George tells us that the “anarchists do a splendid job of smashing the arguments of their opponents” (Foreword). Why he says so is beyond me. I have yet to meet an “anarchist” who can argue well. They have been invariably crass and ignorant in my experience. In the 1960s, when I used to attend their meetings in order to poach their members into the SPGB, I met many of them, but never did I meet any who were impressive at exposition. One of my earliest friends amongst them was forever going on about bombing his local Post Office, but he did not like explaining in what way this moronic idea had merit. Whenever I pressed him on it he simply pleaded for a change of subject.
George meets with reason to think that the anarchists are usually rather like he says Stirner is, but he fails to similarly revise his ideas on them. At one point he says: “Anarchists supporting compulsion by the state! What is going on here?”(p60) What is going on is that George is looking at the clear evidence that those who call themselves anarchists are usually, in practice, statists instead. We might hope that he would conclude that those fellows are also “hollow at the core” as he said of Stirner, but he refuses to do so and instead decides to accept their authority, for he asserts: “Those people know what they are talking about; we have to take what they say as an authentic expression of anarchist ideas.” (p. 60) They all uphold the National Health Service (NHS). I found that out, and it was hardly their sole statist stance, in their meetings in the 1960s. But I found no inclination to thought amongst them. They had way less theory than the SPGB had, which is, itself, a body almost devoid of theory. George never could apply logic to people. For him what mattered was what people said, not with whether it was coherent or not. Why George held that the SPGB and the anarchists were strong on theory is far from clear to me. In calling Proudhon “a man devoid of all theoretical knowledge” Marx was apt, and all the anarchists associated with Freedom Press seem to be similarly ignorant. They do not even realise that they are not anarchists! Nor would they usually be interested in that, or in hardly anything else.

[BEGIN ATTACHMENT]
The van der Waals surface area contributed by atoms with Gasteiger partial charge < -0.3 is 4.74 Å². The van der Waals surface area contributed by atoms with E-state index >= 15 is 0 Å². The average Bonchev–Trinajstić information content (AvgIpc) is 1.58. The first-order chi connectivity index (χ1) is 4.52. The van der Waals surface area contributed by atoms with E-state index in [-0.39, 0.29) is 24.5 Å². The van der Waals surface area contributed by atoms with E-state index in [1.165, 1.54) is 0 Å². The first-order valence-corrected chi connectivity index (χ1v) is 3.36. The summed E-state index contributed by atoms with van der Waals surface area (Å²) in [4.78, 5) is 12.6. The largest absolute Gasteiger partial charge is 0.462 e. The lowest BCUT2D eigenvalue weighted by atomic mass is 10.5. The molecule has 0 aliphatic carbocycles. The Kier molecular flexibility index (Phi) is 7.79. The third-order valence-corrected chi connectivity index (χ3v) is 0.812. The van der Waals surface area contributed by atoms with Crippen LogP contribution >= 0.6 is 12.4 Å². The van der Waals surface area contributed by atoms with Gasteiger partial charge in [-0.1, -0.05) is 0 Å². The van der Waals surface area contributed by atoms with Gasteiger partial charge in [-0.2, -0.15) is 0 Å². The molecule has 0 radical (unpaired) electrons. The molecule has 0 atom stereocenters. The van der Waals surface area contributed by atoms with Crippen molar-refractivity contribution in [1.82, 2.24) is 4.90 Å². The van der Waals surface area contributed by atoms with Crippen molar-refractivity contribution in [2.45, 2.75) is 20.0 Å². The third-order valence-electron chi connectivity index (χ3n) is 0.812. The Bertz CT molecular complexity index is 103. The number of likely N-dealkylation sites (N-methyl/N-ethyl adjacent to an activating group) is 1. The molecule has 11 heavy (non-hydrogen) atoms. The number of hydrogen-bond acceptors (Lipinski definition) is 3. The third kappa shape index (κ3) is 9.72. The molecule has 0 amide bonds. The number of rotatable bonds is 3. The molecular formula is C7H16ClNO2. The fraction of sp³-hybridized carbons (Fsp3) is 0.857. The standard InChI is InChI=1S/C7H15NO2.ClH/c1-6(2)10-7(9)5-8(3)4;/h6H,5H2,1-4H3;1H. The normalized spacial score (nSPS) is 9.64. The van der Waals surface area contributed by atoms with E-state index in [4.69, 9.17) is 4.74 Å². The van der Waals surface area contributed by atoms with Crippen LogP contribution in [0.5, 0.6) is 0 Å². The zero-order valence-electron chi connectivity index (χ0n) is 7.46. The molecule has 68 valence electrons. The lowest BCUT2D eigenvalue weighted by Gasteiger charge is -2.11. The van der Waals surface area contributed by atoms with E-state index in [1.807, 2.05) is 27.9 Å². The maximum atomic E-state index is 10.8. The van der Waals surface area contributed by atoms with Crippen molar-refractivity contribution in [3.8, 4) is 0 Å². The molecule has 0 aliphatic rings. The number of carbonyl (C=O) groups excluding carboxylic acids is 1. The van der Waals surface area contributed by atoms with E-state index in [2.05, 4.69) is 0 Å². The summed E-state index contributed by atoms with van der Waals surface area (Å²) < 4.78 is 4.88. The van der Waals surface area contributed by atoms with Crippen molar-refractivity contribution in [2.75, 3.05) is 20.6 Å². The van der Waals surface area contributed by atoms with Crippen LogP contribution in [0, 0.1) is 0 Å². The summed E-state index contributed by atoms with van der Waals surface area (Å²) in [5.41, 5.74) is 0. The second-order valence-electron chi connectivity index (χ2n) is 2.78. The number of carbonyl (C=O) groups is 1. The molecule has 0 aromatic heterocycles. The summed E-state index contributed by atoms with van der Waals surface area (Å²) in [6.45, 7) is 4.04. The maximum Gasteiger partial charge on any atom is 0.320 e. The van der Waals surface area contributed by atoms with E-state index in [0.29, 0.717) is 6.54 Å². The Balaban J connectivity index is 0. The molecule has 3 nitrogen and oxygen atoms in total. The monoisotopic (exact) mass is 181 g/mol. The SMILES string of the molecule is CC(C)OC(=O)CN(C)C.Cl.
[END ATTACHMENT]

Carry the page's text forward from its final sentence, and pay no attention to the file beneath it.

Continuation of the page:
Class politics is a myth (p. 1). True. If not then there could be only one Party in power, for how could people overlook their economic interests, especially when they are chronic? Yet this is the sort of thing that the socialists think the masses do when they reject their case. But it is hardly possible to ignore one’s own economic interests, let alone when there is an organised political party pointing it out. We might err on a one-off chance of doing what is in our interests but it is far less likely when the interests are ongoing. Most people would not accept even being short-changed even a penny in a shop, and most would say they would not do so on principle, yet it is assumed they will let this economic class interest go by. The whole idea looks totally unrealistic. If there were such an economic interest in the elections then the whole issue would have been well over and won long before 1900. George asks, again and again, why the workers do not support socialism, “anarchism” and the like, but he ignores the fairly clear answer that the SPGB, the “anarchists” and the like have nothing to say that is in any way informative when we consider the actual interests that people have. They have next to no theory whatsoever, and what little bit of theory they do have looks to be very clearly false to most people, but instead to be merely naïve. And when the public think this of the SPGBers, they get the basic truth about them. If the SPGB had even a bogus elaborate theory, of any viability, they would not seem to be so clearly utopian to most people they meet. I was won over to the SPGB in 1968 not because I had more knowledge than the rest of the public, as I rather foolishly assumed for a few years, but because I was way more ignorant than the ones who rejected it. The catchment potential recruits of the SPGB will be those who are that bit more ignorant than the average person, it is limited to greenhorns, but most new members will all too soon get to know enough theory to obfuscate that fact to both themselves, and even to a few of the public. They will use their book learning and the few pamphlets that the SPGB has so far got out to foster the idea that they know way more than those who rejected the SPGB rather than to face the reality that they usually know way less.